House of the Dragon S1, Ep 3 Review
I know it doesn’t need to be said at this point, but I’m saying it anyway: Westeros sucks. As much as I love the world and the plot at times, it drives me nuts how self-serving so many of the Elite are. Almost every Lord or Lady we meet does something for their gain rather than the good of all, and the people who are good people get eaten alive. Or worse, they become the thing they hate the most. This is a fact that House of the Dragon cruelly reminds us of in this week’s new episode with the arrival of the new Prince, Aegon
Aegon, Second of his Name
In the next of the show’s time skips, Kong Viserys has married Alicent as he said he would. What’s more, they now have an infant son, Aegon, and another child on the way. Everyone in court showers praise upon the Prince and act like he’s the second coming of his namesake.
Anyone who’s watched Game of Thrones long enough knows that most of this is empty flattery, trying to brown nose the King for favor. It gets to the point where even Rhaenyra’s sick of it.
Despite being made the heir, something that Viserys reminds her of, she never receives such praise, not that she wants it. Moreover, her relationship with her friend/mother-in-law, Alicent, has gotten much colder. She fears, rather rightfully, that Alicent’s children will supplant her as heir to the throne. Despite Alicent dismissing that for the moment, Rhaenyra’s right. Already, Alicent’s father is scheming to make Aegon the future King. He’s trying to pull a Tywin Lannister centuries before Tywin is born.
The Lannisters are Back
As for the Lannisters, they make their formal return in Jason Lannister, ancestor to the family we see in the show. He tries to make a marriage proposal to Rhaenyra, but arrogance must run in the Lannisters because he comes off like a self-entitled jerk. Rhaenyra flatly turns him down.
This won’t be the end to her problems, though. Now that Rhaenyra’s old enough to marry, her Dad’s been getting marriage proposals from all over. Most of them are from people who want to use her for her power, something she doesn’t want, and prompts her to run off into the Kingswood with Ser Criston Cole while the court is on this big hunt for Aegon’s birthday. Not that anyone can blame her, though. At one point, Otto Hightower suggests marrying her to her infant half-brother, Prince Aegon! Political machinations aside, how disgusting is that, marrying her to a two-year-old?
I may not be as familiar with the prequel to Game of Thrones as I would like to be, but I know chemistry when I see it. And Rhaenyra and Ser Criston have a lot of chemistry. They talk to each other so casually, and they work well together. This is made more apparent when they end up saving each other from a wild boar. Then, as if to hammer home how she’s meant to be in charge, Rhaenyra finds the White Hart her father’s lord’s have been hunting, but lets it go. In her mind, this will solidify her as the rightful next ruler of the Seven Kingdoms…which only makes what will happen harder to watch.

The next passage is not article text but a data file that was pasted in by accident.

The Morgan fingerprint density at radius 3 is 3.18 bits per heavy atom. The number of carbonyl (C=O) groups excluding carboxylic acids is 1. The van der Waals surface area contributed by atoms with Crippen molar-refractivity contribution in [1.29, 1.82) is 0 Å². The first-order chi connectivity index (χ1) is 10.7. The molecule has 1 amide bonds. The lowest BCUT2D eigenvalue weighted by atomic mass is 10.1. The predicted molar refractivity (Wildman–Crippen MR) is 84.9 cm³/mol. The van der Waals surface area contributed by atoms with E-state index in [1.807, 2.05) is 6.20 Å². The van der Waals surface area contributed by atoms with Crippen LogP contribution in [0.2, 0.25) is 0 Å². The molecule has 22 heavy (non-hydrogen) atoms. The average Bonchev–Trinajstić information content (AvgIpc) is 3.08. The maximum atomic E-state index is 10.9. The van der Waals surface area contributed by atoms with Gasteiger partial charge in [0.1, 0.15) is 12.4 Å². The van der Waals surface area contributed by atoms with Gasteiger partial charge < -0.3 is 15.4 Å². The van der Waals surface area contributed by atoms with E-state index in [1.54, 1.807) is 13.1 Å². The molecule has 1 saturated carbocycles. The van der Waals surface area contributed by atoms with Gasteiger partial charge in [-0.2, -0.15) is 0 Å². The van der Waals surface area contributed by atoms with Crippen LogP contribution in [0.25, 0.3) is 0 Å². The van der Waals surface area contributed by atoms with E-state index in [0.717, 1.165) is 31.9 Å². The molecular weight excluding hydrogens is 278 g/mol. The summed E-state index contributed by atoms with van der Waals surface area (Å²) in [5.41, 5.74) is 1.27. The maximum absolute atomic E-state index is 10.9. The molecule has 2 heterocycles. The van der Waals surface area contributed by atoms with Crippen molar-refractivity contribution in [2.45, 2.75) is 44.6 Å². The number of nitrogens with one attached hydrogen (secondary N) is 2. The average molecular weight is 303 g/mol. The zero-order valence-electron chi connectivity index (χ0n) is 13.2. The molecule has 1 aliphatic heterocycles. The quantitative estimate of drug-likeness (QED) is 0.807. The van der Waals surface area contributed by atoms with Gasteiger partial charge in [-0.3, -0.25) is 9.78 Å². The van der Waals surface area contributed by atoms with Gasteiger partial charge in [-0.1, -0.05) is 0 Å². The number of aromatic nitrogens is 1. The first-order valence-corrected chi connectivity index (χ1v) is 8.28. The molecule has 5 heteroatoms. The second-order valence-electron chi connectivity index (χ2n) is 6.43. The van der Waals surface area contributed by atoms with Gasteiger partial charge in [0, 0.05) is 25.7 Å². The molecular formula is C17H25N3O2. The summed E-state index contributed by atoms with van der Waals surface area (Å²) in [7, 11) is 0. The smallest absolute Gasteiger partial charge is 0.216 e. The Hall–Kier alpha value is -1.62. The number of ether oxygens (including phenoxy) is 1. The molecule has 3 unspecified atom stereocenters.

Not that I care. I swore I wouldn’t get emotionally attached to the characters again.
Wrath of the Dragon
Meanwhile, Prince Daemon and House Velaryon have spent the time skip fighting in the Stepstones. Their opponent is the pirate prince of the Free Cities, the Crab Feeder. Despite having a dragon on their side in the form of Caraxes, though, they continue to lose the war. Then, word reaches Daemon that his brother’s sending them aid. Rather than be happy that his brother’s helping him, Daemon snaps.
What happens next is what we anime fans would call “Pulling a Vegeta.” Daemon pretends to surrender to the Crabfeeder, but it’s an obvious lie. Despite committing what would be considered a war crime (I.E. attacking while waving the white flag), Daemon’s plan works. With all their attention on him, the pirates fail to notice the Velaryon’s and Caraxes sneak up on him until it’s too late. In the second of the episode’s big battle scenes, the Westerosi forces massacre the pirates. As for Daemon, he single-handedly slays the Crabfeeder, leaving him the undisputed ruler of the Stepstones. And he intends to let all of Westeros know he’s in charge.
A Storm is Coming to Westeros
So, by the end of the episode, the cracks continue to grow in House Targaryen as Rhaenyra continues to get ignored. And now Daemon’s ruling over the islands of the Narrow Seas. As for me, I refuse to become emotionally invested in anyone in this show. That way, I won’t be upset when characters start dropping like flies. And drop they will.
Irritation at sychophant’s aside, House of the Dragon has done good so far. Whether they can keep it up for the rest of the series will be another matter entirely. They have a chance to redeem the mistakes of the final seasons of Game of Thrones. For HBO’s sake, they shouldn’t mess it up.